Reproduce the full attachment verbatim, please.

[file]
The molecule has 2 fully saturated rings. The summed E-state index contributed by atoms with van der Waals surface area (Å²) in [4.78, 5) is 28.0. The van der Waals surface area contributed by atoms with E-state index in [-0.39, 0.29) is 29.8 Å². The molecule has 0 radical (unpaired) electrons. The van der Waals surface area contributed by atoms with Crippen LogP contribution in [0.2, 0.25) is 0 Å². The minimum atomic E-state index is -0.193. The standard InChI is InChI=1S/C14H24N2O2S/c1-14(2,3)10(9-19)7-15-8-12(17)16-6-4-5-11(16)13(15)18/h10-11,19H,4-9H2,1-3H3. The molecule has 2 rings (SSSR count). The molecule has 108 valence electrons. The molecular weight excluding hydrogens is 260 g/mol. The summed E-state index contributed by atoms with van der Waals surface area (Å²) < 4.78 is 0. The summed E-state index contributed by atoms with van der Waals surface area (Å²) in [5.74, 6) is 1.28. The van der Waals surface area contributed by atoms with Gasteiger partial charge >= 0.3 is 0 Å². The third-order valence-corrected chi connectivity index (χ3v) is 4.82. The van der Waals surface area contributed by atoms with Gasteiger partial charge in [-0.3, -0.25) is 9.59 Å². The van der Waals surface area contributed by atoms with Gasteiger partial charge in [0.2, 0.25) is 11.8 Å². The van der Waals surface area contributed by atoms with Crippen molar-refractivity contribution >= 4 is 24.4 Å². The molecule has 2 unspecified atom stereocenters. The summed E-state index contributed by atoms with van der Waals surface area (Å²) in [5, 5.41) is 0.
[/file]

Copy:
The molecule has 2 fully saturated rings. The summed E-state index contributed by atoms with van der Waals surface area (Å²) in [4.78, 5) is 28.0. The van der Waals surface area contributed by atoms with E-state index in [-0.39, 0.29) is 29.8 Å². The molecule has 0 radical (unpaired) electrons. The van der Waals surface area contributed by atoms with Crippen LogP contribution in [0.2, 0.25) is 0 Å². The minimum atomic E-state index is -0.193. The standard InChI is InChI=1S/C14H24N2O2S/c1-14(2,3)10(9-19)7-15-8-12(17)16-6-4-5-11(16)13(15)18/h10-11,19H,4-9H2,1-3H3. The molecule has 2 rings (SSSR count). The molecule has 108 valence electrons. The molecular weight excluding hydrogens is 260 g/mol. The summed E-state index contributed by atoms with van der Waals surface area (Å²) < 4.78 is 0. The summed E-state index contributed by atoms with van der Waals surface area (Å²) in [5.74, 6) is 1.28. The van der Waals surface area contributed by atoms with Gasteiger partial charge >= 0.3 is 0 Å². The third-order valence-corrected chi connectivity index (χ3v) is 4.82. The van der Waals surface area contributed by atoms with Gasteiger partial charge in [-0.3, -0.25) is 9.59 Å². The van der Waals surface area contributed by atoms with Gasteiger partial charge in [0.2, 0.25) is 11.8 Å². The van der Waals surface area contributed by atoms with Crippen molar-refractivity contribution >= 4 is 24.4 Å². The molecule has 2 unspecified atom stereocenters. The summed E-state index contributed by atoms with van der Waals surface area (Å²) in [5, 5.41) is 0.